Content Curation

I totally switched off in the last school holidays and disconnected from most forms of social media. I read instead. I forgot to switch off Twitter! Luckily so, as I became part of a conversation that I would have regretted missing. It centred around the question; What is the role of the 21st Century Librarian? I was flattered that people thought that I would know the answer! And I didn’t even hesitiate when answering such a big question.

It hasn’t changed! The role of the 21st Century Librarian is absolutely no different to a librarian in the 20th, 19th or 18th centuries. We are there to provide the very best information for our customers. Of course there is far more to it. We predict what our customers need and intuitively know, fairly often, what type of information they are looking for based around careful questioning when they appear at our desks asking for help. Sometimes this can be a simple problem – they are looking for a good book to read – but they want you to find it. Sometimes it is a little more complex – they are searching for the latest information on the human genome project or whether genetically modified meat is safe to eat. (That one is hard – really hard, as I found out recently whilst assuring boys that we would find information.)

So the role of the librarian is still that of providing information to people in whatever shape or form they are after it in. This is where the role has changed. It is the delivery of the information and how we can now deliver it, that is so exciting. This is wScreen Shot 2014-10-14 at 3.27.22 PMhere content curation comes in. Once again, this is not new – think back to the vertical files that most school libraries had – great big imposing metal drawers full of articles cut from papers and magazines. I love online content curation and get quite excited when a department at school approaches me to create a new board for them. (Partly because online curation is so attractive and neat and tidy.)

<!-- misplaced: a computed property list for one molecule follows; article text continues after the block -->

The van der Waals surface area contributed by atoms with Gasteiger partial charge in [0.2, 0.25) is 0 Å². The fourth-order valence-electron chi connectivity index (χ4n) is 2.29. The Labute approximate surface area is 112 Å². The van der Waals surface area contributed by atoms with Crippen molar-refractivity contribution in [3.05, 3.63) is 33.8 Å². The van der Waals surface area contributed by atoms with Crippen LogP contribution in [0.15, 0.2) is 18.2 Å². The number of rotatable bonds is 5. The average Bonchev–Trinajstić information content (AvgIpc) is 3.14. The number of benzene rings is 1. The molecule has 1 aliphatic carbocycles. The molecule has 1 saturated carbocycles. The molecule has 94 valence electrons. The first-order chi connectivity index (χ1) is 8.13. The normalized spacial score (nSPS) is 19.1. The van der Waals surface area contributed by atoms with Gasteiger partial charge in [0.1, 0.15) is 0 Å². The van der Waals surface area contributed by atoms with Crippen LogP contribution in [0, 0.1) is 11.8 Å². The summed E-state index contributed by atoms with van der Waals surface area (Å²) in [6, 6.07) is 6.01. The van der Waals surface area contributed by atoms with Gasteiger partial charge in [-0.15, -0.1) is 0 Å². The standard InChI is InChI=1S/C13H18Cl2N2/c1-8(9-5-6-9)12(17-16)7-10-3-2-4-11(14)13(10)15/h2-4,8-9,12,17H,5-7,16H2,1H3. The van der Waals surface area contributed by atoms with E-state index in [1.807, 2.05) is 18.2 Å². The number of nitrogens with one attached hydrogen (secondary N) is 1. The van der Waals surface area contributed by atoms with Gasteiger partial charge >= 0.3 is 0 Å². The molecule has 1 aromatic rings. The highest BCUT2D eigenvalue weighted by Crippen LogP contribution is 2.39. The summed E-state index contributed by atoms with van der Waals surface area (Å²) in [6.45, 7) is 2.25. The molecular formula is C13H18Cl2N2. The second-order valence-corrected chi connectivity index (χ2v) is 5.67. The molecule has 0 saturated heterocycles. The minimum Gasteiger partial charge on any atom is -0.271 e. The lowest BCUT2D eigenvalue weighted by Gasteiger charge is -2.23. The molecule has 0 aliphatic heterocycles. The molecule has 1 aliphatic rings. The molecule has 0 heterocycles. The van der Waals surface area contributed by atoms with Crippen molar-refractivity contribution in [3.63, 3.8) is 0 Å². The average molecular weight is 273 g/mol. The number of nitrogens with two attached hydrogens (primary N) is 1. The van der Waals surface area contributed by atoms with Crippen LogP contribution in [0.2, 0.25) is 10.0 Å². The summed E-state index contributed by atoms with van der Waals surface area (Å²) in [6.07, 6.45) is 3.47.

I have been very lucky that the Science department, in particular, Chemisty, have jumped at the chance of having content curated. This is because they wanted information that is verified for validity, sourced reliable websites and relevant to the topic. This stops the students from aimlessly sifting for hours through the internet looking for information – looking like they are working, but in reality becoming increasingly distracted by whatever else they come across on their ‘search.’

My preferred sites are Scoop.it and Learni.st. There are so many of them, that you just have to pick a ‘look’ that suits your school and go with it.
Screen Shot 2014-10-14 at 10.21.08 AM I use them for different types of projects. So for science  based courses, I prefer Scoop.it simply because it looks  modern and fresh. It allows to students to scroll quickly through the content and have a brief read and then decide  for themselves which links they will investigate further. I  have found it is better for topics that change quickly such  as genetics. Scoop.it allows me to quickly delete old articles, and with its suggested content, I can update it just as quickly. My most successful curation on this site has been on genetics. I originally made it for classes in English studying Frankenstein and Never Let Me Go, but then some biology students discovered it and showed their teacher and now they also use it in Year 13! This has been a delightful but unintended outcome – cross curricular learning of a fashion.

I use Learni.st for arts and social science subjects – where the students tend to follow a course more or need to use all the links to direct their own learning. From this point of view it supports flipped learning beautifully. My most successful board has been one that I created for Classical Studies on Roman Social Life. It has 27 links that you scoll through. The best thing about Learni.st is that it allows you to add comprehensive notes next to a visual image. This means you can add activities and instructions for your students.

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Content curation is a win win situation.

  • It stops students from just ‘googleing it.’
  • It promotes reliability of sources of information.
  • It introduces the idea of validity and relevance of information.
  • It can be used for flipped learning.
  • It is a great collaborative tool.
  • In the long run, it saves time for students.
  • It can be updated easily to keep it relevant.

My next step os to collaborate with staff to create boards of their classes – maybe next year.

Lastly, it is worth bearing in mind;

Content is king. Without content you have an art project!

Lisa Trundley-Banks

Teacher Librarian at Christ’s College

 

 

 

 

 

 

 

 

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